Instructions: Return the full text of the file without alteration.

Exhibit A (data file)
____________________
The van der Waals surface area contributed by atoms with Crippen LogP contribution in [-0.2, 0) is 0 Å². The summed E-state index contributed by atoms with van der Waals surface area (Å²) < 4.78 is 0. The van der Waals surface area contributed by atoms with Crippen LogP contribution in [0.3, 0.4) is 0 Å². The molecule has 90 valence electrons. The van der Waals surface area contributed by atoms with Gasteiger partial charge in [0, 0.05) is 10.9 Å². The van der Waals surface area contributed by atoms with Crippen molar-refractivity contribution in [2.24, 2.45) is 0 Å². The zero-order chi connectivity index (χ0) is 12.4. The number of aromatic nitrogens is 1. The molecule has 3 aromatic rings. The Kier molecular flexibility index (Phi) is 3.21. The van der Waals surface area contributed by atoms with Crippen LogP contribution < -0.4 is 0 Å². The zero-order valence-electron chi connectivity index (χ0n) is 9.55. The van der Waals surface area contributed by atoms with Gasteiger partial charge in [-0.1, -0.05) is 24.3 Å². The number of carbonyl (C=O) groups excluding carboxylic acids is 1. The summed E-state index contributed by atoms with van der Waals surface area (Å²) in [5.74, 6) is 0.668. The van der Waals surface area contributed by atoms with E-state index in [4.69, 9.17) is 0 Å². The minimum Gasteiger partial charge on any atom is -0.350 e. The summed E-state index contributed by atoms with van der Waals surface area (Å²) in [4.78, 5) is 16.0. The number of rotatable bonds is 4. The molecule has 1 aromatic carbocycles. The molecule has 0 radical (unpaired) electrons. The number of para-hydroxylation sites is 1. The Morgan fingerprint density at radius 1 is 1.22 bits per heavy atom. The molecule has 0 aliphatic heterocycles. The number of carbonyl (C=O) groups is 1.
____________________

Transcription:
The van der Waals surface area contributed by atoms with Crippen LogP contribution in [-0.2, 0) is 0 Å². The summed E-state index contributed by atoms with van der Waals surface area (Å²) < 4.78 is 0. The van der Waals surface area contributed by atoms with Crippen LogP contribution in [0.3, 0.4) is 0 Å². The molecule has 90 valence electrons. The van der Waals surface area contributed by atoms with Gasteiger partial charge in [0, 0.05) is 10.9 Å². The van der Waals surface area contributed by atoms with Crippen molar-refractivity contribution in [2.24, 2.45) is 0 Å². The zero-order chi connectivity index (χ0) is 12.4. The number of aromatic nitrogens is 1. The molecule has 3 aromatic rings. The Kier molecular flexibility index (Phi) is 3.21. The van der Waals surface area contributed by atoms with Crippen LogP contribution < -0.4 is 0 Å². The zero-order valence-electron chi connectivity index (χ0n) is 9.55. The van der Waals surface area contributed by atoms with Gasteiger partial charge in [-0.1, -0.05) is 24.3 Å². The number of carbonyl (C=O) groups excluding carboxylic acids is 1. The summed E-state index contributed by atoms with van der Waals surface area (Å²) in [5.74, 6) is 0.668. The van der Waals surface area contributed by atoms with E-state index in [4.69, 9.17) is 0 Å². The minimum Gasteiger partial charge on any atom is -0.350 e. The summed E-state index contributed by atoms with van der Waals surface area (Å²) in [4.78, 5) is 16.0. The number of rotatable bonds is 4. The molecule has 1 aromatic carbocycles. The molecule has 0 radical (unpaired) electrons. The number of para-hydroxylation sites is 1. The Morgan fingerprint density at radius 1 is 1.22 bits per heavy atom. The molecule has 0 aliphatic heterocycles. The number of carbonyl (C=O) groups is 1.